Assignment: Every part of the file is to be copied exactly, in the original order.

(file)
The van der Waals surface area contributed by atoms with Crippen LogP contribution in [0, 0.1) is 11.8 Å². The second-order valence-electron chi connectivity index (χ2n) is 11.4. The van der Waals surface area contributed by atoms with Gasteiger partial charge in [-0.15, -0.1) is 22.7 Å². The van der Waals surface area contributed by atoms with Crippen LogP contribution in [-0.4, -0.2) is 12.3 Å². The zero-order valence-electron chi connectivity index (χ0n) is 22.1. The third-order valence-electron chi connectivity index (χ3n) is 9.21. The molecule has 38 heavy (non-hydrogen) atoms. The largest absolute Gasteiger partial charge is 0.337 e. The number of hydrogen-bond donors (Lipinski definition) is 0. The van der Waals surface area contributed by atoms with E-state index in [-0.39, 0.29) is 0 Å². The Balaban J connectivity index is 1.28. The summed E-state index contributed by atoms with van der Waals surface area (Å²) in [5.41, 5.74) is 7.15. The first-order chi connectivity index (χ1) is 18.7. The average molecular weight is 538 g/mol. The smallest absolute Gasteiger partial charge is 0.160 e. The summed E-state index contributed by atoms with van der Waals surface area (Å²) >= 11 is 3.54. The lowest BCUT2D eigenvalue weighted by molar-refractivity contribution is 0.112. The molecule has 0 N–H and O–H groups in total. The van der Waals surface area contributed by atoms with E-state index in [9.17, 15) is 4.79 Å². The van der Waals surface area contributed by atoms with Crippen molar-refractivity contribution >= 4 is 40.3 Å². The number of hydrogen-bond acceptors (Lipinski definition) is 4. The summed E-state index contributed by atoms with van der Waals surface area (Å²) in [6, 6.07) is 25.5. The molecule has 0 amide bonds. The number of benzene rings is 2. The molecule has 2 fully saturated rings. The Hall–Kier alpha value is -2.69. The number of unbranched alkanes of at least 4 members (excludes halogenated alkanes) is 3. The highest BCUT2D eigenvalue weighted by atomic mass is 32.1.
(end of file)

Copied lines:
The van der Waals surface area contributed by atoms with Crippen LogP contribution in [0, 0.1) is 11.8 Å². The second-order valence-electron chi connectivity index (χ2n) is 11.4. The van der Waals surface area contributed by atoms with Gasteiger partial charge in [-0.15, -0.1) is 22.7 Å². The van der Waals surface area contributed by atoms with Crippen LogP contribution in [-0.4, -0.2) is 12.3 Å². The zero-order valence-electron chi connectivity index (χ0n) is 22.1. The third-order valence-electron chi connectivity index (χ3n) is 9.21. The molecule has 38 heavy (non-hydrogen) atoms. The largest absolute Gasteiger partial charge is 0.337 e. The number of hydrogen-bond donors (Lipinski definition) is 0. The van der Waals surface area contributed by atoms with E-state index in [-0.39, 0.29) is 0 Å². The Balaban J connectivity index is 1.28. The summed E-state index contributed by atoms with van der Waals surface area (Å²) in [5.41, 5.74) is 7.15. The first-order chi connectivity index (χ1) is 18.7. The average molecular weight is 538 g/mol. The smallest absolute Gasteiger partial charge is 0.160 e. The summed E-state index contributed by atoms with van der Waals surface area (Å²) >= 11 is 3.54. The lowest BCUT2D eigenvalue weighted by molar-refractivity contribution is 0.112. The molecule has 0 N–H and O–H groups in total. The van der Waals surface area contributed by atoms with E-state index in [9.17, 15) is 4.79 Å². The van der Waals surface area contributed by atoms with Crippen molar-refractivity contribution >= 4 is 40.3 Å². The number of hydrogen-bond acceptors (Lipinski definition) is 4. The summed E-state index contributed by atoms with van der Waals surface area (Å²) in [6, 6.07) is 25.5. The molecule has 0 amide bonds. The number of benzene rings is 2. The molecule has 2 fully saturated rings. The Hall–Kier alpha value is -2.69. The number of unbranched alkanes of at least 4 members (excludes halogenated alkanes) is 3. The highest BCUT2D eigenvalue weighted by atomic mass is 32.1.